Timberlake? More like TimberFAKE
by Ethan Lim
In an effort to reclaim the top charts and overcome recent controversies, Justin Timberlake’s “Man of the Woods” strives to accomplish what his lackluster Super Bowl halftime show could not. After a poor Super Bowl performance that contained a strange ode to Prince and Janet Jackson (which he was slammed for by critics), Timberlake does his best to overcome doubters with his soothing voice and unique rhythms. The whopping 16 track album, which dropped on Feb. 2, contains collaborations with Alicia Keys in the song “Morning Light” and Chris Stapleton in “Say Something.” However, the public should not overlook the overused sexually charged cliche and simplistic lyricism that occurs throughout the album. A grievous decision that may end up hurting Timberlake’s return to the charts after five years since his last album drop.
Songs like “Filthy” and “Sauce” seem to fit the “Timberlake Recipe” for success. Play a Michael Jackson-esque rhythm in the background, sing in a soothing, yet raspy voice, and make all of the songs allude to sex. This method for creating “great” music might have worked in the early 2010s, but in 2018, the music connoisseur of pop culture expect more than shallow references to sex and drugs.
Now, not every track in “Man of the Woods” is about women, hookups, and one night stands. There are songs like “Say Something,” which is Timberlake’s collaboration with country singer Chris Stapleton, that touches on the escalating reliance on celebrities to release statements on social media about recent controversies. The song touches on how Timberlake feels that celebrities are expected to say the right thing at the right time after specific tragedies. He raises a good point that the public should not be so reliant on what celebrities have to say. “Say Something” is one of the few songs in “Man of the Woods” that actually contains substance, which makes his other tracks look like garbage.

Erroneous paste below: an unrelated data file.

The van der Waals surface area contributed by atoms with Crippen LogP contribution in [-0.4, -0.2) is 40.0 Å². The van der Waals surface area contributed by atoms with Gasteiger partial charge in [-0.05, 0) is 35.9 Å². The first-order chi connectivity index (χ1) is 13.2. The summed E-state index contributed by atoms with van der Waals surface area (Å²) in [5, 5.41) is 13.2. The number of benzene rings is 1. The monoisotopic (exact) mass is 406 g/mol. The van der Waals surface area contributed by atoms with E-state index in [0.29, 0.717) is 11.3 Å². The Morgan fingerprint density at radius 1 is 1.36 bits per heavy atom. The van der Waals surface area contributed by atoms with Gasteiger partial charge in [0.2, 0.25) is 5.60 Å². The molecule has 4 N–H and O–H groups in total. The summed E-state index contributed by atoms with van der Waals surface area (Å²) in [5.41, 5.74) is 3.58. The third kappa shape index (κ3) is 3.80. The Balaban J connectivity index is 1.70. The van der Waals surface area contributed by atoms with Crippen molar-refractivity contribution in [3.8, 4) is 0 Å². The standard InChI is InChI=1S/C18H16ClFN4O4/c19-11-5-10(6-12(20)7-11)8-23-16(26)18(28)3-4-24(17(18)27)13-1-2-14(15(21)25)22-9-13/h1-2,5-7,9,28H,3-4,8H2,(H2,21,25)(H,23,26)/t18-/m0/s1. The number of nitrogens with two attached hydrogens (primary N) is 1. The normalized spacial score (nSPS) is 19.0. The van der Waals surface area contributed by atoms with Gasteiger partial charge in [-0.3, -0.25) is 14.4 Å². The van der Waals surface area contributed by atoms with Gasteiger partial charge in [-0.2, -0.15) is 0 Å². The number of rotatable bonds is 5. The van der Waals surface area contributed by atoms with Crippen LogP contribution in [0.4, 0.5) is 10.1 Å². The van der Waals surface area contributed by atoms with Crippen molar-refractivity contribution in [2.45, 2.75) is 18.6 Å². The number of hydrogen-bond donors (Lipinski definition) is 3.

The inhibiting factors of Timberlake’s success are not just limited to sexual cliches. The lyricisim itself is so bad that it’s almost hilarious when reading it aloud. Take the following lines from “Filthy”:
“I said, put your filthy hands all over me
And no, this ain't the clean version
And what you gonna do with all that meat?
Cookin' up a mean servin'”
What? If Timberlake was trying to be clever, he clearly failed in his attempt. Using “meat” and “cookin’” together to create some sort of “hot” word play just comes off as cringey. Basic words mixed with a basic topic may fool the sheep of the music world, but listeners should be aware of what they are listening to. Timberlake could have much greater success if only he worked on his lyricism the past few years. He may keep the majority of his hardcore fans, but many admirers may walk away from his music because of the quality of “Man of the Woods.”
Timberlake may have had successes in the early 2000s, but this is not the early 2000s. He needs to revitalize his approach to music with better lyrics and more meaningful songs. Ten tracks of meaningful songs beats 16 tracks of garbage. “Man of the Woods” is not all bad, it still has millions of streams on Spotify along with a tour and countless of followers. But Timberlake’s recent album is definitely not his magnum opus; and he will need to step up his game in albums to follow to recover from a flop.